Vegetation structure and pollen source area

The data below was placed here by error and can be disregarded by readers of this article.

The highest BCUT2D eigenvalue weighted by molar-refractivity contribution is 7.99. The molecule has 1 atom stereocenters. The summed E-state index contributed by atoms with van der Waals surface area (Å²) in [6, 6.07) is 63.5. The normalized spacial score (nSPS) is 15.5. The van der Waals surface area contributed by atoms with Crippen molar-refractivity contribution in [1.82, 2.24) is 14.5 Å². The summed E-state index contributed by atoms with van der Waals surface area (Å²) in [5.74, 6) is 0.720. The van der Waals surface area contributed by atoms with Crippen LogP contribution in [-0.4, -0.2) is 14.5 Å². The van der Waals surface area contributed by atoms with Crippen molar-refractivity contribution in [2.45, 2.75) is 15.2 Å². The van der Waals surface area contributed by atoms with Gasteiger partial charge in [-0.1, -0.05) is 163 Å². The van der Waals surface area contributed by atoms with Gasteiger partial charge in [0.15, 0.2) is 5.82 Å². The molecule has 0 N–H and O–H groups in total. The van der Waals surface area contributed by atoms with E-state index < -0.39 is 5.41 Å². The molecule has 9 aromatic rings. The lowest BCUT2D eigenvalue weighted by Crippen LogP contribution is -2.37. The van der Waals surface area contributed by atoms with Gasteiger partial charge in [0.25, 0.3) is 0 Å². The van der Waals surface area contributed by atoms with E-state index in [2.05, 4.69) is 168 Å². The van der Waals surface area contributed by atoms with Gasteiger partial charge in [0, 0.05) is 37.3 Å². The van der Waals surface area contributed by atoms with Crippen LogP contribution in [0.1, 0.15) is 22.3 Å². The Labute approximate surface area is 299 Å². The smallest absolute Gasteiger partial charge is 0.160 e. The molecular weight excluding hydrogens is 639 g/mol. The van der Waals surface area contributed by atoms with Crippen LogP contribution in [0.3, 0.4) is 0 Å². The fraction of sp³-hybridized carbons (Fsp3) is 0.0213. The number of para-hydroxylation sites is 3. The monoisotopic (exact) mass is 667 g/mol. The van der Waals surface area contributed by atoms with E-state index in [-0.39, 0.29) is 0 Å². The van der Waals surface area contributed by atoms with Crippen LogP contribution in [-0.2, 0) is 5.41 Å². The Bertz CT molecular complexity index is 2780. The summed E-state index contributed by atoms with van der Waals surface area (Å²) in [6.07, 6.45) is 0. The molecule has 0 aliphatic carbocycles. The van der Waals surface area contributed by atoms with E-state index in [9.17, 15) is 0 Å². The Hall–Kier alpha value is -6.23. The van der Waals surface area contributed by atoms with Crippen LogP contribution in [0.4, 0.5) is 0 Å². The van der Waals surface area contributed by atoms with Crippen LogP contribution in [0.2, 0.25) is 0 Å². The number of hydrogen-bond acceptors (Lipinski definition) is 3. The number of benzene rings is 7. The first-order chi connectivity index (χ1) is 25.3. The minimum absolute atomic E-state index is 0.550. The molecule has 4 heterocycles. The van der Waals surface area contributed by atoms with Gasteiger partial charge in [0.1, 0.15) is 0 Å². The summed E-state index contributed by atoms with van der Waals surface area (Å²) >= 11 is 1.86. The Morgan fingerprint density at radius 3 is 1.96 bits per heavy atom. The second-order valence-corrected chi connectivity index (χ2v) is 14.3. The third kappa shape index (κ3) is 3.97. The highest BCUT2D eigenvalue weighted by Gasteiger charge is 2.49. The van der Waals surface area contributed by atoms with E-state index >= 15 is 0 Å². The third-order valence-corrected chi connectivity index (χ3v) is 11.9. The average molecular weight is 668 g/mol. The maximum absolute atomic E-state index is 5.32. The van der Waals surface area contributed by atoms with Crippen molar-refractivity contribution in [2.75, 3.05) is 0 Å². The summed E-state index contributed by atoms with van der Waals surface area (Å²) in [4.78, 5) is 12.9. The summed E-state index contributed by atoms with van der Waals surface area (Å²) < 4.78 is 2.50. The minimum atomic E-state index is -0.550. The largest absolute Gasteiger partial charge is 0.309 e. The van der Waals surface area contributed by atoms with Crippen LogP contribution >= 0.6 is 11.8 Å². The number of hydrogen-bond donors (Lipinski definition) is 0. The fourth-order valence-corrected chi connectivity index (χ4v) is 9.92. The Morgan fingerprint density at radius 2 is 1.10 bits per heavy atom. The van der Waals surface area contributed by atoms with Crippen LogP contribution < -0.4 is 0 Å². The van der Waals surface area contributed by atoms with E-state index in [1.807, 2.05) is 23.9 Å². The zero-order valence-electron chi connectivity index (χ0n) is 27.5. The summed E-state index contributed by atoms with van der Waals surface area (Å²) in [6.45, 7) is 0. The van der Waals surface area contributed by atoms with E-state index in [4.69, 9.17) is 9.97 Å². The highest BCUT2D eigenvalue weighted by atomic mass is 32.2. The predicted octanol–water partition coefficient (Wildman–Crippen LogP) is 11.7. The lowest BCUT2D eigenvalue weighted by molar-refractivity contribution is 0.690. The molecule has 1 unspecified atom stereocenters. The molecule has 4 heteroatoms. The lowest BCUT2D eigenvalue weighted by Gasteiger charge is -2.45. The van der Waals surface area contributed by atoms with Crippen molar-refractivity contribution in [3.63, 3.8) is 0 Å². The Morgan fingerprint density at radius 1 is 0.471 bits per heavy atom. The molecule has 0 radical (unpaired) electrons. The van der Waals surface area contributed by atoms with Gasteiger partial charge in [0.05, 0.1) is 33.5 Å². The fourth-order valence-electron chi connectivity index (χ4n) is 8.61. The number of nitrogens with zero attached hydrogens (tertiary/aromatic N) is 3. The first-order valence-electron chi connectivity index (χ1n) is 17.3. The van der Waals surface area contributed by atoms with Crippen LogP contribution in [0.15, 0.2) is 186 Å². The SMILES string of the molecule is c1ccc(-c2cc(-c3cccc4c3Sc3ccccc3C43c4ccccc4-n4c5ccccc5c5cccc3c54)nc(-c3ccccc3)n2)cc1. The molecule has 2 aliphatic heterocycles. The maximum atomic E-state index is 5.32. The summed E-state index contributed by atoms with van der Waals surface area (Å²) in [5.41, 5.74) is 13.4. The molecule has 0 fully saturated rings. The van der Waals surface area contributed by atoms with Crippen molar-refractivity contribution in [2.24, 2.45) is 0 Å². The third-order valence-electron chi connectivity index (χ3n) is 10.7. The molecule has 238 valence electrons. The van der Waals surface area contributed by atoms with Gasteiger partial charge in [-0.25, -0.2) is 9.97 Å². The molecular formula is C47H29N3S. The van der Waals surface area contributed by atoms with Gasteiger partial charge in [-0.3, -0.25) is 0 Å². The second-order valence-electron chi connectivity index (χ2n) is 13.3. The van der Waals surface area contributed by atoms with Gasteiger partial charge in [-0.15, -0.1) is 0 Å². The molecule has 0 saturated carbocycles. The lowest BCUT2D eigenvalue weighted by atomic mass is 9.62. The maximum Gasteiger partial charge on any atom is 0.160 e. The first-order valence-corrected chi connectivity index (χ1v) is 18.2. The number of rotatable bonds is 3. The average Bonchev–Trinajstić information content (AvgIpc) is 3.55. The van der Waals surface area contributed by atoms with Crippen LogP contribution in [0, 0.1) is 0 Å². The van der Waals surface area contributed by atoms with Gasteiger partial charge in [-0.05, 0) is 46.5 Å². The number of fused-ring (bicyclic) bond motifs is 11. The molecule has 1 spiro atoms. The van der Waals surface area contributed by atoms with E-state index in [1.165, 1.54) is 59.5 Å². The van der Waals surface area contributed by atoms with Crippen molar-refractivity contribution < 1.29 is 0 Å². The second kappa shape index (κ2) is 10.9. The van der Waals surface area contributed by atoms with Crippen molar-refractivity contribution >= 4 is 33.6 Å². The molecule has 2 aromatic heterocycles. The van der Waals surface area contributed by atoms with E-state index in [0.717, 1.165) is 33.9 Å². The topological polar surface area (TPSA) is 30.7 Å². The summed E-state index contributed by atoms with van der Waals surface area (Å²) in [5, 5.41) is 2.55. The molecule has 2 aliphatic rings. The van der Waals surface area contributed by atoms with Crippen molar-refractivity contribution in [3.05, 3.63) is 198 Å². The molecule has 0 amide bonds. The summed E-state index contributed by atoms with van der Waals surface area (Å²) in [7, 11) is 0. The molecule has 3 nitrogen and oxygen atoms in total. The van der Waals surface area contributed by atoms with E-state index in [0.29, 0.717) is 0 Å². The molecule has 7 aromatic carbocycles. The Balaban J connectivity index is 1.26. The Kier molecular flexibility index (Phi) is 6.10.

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In this paper we use a simulation approach to explore the effect of variation in taxon parameters and landscape patterning on relevant source area of pollen. We use the Prentice-Sugita model, assume constant atmospheric conditions and basin morphology, and take a reductionist approach to explore the behaviour of pollen dispersal and deposition in a simple landscape scenario. Individual factors within the scenario (pollen fall speed, relative pollen productivity, size of basic unit in the landscape mosaic, patch size, rarity of individual taxa and overall number of taxa present in the landscape) are varied while all other parameters are kept constant, thus permitting exploration of the role of different components of the system. These simulations suggest that, for basins of given size under fixed atmospheric conditions, the relevant source area of pollen is primarily an expression of the patterning of the different vegetation elements within the landscape. This has important implications for the interpretation of palaeoecological records and reconstruction of past environments. Reconstruction, especially quantitative reconstruction, requires some estimate of past relevant source area of pollen. If, as our results suggest, vegetation patterning is an important determinant of this, then it must also be taken into account when attempting to reconstruct past vegetation communities.